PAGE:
Who do I imagine will be interested in this program? Based on the applications we've received so far, it's the kind of people who would have gone into entry-level associates programs at management consulting firms and technology integrators. They're expecting to work like crazy for two or three years, either as preparation for graduate school (especially MBA programs, the best of which require several years of real-world work experience for admission), or in hopes of delaying the inevitable decision about real life.
Those programs have a fatal flaw though: they really only care about getting cheap labor that will work hard and can be billed out at high hourly rates. Life as a recent BA graduate in a management consulting firm consists of tons of travel, never to pleasant places, living out of a suitcase in a hotel somewhere unlovely, and working ridiculous hours on the most mundane aspects of a project, all for the sake of "paying your dues" in hopes of a better career later. Only a small fraction of the people that start these programs end up working as management consultants.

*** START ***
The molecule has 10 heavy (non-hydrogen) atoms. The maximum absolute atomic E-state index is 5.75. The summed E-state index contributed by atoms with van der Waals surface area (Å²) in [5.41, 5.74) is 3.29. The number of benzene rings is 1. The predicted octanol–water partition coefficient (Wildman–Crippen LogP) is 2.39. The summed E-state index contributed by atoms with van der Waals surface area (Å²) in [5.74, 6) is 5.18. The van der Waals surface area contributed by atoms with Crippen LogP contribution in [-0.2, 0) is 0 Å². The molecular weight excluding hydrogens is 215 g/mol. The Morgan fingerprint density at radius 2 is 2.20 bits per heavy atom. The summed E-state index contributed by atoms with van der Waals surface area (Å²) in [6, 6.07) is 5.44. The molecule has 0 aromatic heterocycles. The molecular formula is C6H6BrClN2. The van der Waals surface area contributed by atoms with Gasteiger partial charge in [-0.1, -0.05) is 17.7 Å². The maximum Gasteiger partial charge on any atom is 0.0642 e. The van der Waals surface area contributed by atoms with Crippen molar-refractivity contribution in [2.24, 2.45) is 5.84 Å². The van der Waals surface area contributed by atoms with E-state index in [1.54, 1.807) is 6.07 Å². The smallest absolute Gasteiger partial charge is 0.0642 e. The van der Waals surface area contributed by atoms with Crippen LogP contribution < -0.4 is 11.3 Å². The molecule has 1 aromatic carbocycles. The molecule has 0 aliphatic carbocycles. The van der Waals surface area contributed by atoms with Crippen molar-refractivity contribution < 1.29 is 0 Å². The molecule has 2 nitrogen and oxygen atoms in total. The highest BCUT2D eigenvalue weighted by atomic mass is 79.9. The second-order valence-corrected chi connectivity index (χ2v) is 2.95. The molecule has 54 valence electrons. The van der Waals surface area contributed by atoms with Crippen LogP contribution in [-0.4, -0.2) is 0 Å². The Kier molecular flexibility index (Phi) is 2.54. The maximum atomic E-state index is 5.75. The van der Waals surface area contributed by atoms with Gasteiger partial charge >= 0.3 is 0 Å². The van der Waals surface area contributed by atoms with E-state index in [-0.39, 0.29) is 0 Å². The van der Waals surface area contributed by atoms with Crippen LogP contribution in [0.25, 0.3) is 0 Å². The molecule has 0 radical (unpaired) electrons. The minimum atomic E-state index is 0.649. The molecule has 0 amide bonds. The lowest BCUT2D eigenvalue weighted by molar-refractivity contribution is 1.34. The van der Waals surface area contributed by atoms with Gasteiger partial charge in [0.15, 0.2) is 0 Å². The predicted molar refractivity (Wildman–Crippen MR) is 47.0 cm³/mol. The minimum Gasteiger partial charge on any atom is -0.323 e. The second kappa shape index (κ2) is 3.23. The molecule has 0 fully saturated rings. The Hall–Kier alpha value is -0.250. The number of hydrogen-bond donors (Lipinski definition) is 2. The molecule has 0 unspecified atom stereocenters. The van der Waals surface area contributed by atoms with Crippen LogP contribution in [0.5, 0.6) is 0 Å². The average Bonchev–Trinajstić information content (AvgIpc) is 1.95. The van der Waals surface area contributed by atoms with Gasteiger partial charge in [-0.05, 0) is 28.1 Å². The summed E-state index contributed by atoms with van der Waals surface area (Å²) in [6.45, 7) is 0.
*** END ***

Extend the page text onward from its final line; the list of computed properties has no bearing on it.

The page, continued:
As long as you're ready to work hard, why not do it at Fog Creek? We'll actually teach you everything we know about the software industry instead of giving you grunt work, we won't make you travel, and by the end of three years you'll be far more qualified to lead technology projects and technology companies.
Gregory Galant came by the Fog Creek office a couple of weeks ago and interviewed me for his podcast Venture Voice; the MP3 interview is now available for download (it's about 55MB).
Aardvark'd: 12 Weeks With Geeks
So that's one place you can see it. We have completely sold out of the first DVD printing and are desperately trying to get more replicated. If you order the DVD now, you'll probably get it around December 15th. This is probably your last chance to order copies this year. Someone emailed me to ask about region codes: this DVD is not region locked and will play anywhere, although for best results you should get the right format (NTSC or PAL) for your country. There are English subtitles.
You’re reading Joel on Software, stuffed with years and years of completely raving mad articles about software development, managing software teams, designing user interfaces, running successful software companies, and rubber duckies.